That counts for a lot in the Philippines. It has been a sleepy hollow since long before Ferdinand and Imelda Marcos were pushed from power in 1986 by Corazon Aquino’s “People Power” revolution. As a consequence, few foreign leaders have bothered to stop by.
The Philippines only got added to Harper’s Asian itinerary — the first by a G8 leader in several years — because Indonesia got fed up waiting to find out the details of the prime minister’s plan to visit Jakarta. Nevertheless, Harper’s visit to the Philippines, which provides Canada with more immigrants than any other group, comes at an opportune moment and is of considerable importance to his hosts.
While most of the rest of Asia took off — led by South Korea, Taiwan and China, followed by the equally export-driven “tiger economies” of Thailand, Malaysia and Indonesia — the Philippines languished far behind. Its soap opera-like politics, too often populated by movie stars and crooks, has forever been rife with coup rumours, and scandal and corruption of every kind.
But the Philippines is finally waking up and the world is taking notice. Not quite yet a “tiger,” the Philippines may now accurately be described as a “tiger cub.” Its economy grew by 6.4 per cent in the first quarter of this year.
Goldman Sachs and HSBC reckon the country will jump from 43rd place to at least 16th place in the global GDP table by 2050 and to 20th spot in GDP per capita. Incidentally, the same survey predicted that based on GDP, Canada would move up to fifth, eclipsing Britain and France.
While not exactly middle class yet, many Filipinos have already benefitted from the stronger economic numbers. Crowds swarm swank new shopping malls or take their families on brief holidays. Presaging the coming boom and relaxed visa regulations for tourists from countries such as Russia, for the first time in decades half a dozen luxury hotels are being built in a country that has never until nowreally been on Asia’s well beaten tourist track.
The Philippine economy is poised to take off partly based on explosive growth in its service sector, led by offshore call centres and international bookkeeping and auditing operations that take advantage of Asia’s only English-speaking population and their American-style education. Its future success will be underpinned by mining exports.
The sudden change in the global outlook for the Philippines partly stems from the fact that for the first time in years the Philippines has a president — Benigno Aquino III (Noynoy) — who is regarded as untouched by corruption. He follows years of misrule by Joseph Estrada (Erap), who was hounded from office and convicted of “plunder,” and Gloria Macapagal-Arroyo, who is now awaiting trial on charges of fraud for allegedly fixing elections and of misusing $8 million in lottery funds.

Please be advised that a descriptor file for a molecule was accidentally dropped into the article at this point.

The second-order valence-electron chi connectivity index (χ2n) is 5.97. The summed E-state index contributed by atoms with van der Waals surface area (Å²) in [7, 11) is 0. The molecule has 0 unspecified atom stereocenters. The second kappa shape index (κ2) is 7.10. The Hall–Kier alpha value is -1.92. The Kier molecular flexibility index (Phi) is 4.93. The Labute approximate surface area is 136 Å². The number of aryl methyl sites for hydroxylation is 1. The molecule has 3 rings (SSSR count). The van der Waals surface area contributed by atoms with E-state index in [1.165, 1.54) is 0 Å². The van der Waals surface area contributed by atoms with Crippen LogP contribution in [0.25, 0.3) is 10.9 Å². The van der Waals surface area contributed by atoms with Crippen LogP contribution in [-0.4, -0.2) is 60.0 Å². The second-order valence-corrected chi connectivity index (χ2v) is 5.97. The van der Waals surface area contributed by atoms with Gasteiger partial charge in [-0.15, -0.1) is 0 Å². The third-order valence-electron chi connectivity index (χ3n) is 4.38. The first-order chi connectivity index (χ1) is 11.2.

Getting clearer mining rules for foreign investors is an issue that Harper must raise with Aquino. The current investment situation in the mining sector is unstable and uncertain. Canada and Australia are unhappy because of dithering over new regulations that affect major projects in the south of the country. Many Filipinos are unhappy because of environmental concerns and because royalties from mining either don’t make it back to where the mines are located, or wind up in the pockets of local governors who still rule what are essentially fiefdoms.
Harper and Aquino will also undoubtedly celebrate the little-known fact that Canada’s biggest immigration office overseas is in Manila, not in Beijing or New Delhi. In fact, Canadians might be shocked to learn their embassy here has about 180 Canadian and local employees, and that Philippine Airlines is from the end of this month adding non-stop flights to Toronto to the daily flights it already has to Vancouver.
Canada has a lot to offer the Philippines. It can help upgrade its woeful infrastructure so that it can realize some of the potential that the banks have been talking about. The roads, airports and the power grid are in a terrible mess. Nor has the country been able to fund any mechanisms to prevent or mitigate the widespread flooding that comes with every typhoon.
For the nonce, however, the Philippines will remain overly dependent on remittances from the nearly 11 million Filipinos working abroad. They contribute more than $21 billion a year or nearly 10 per cent to the national economy. In fact, it is the perpetual smiles and strong work ethic of these noble expatriates, who are everywhere but especially in the Middle East, that have until now fed the 92 million Filipinos at home.
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Original article here: http://www.canada.com/news/national/These+heady+days+Philippines+Prime+Minister+Stephen+Harper+visits/7519361/story.html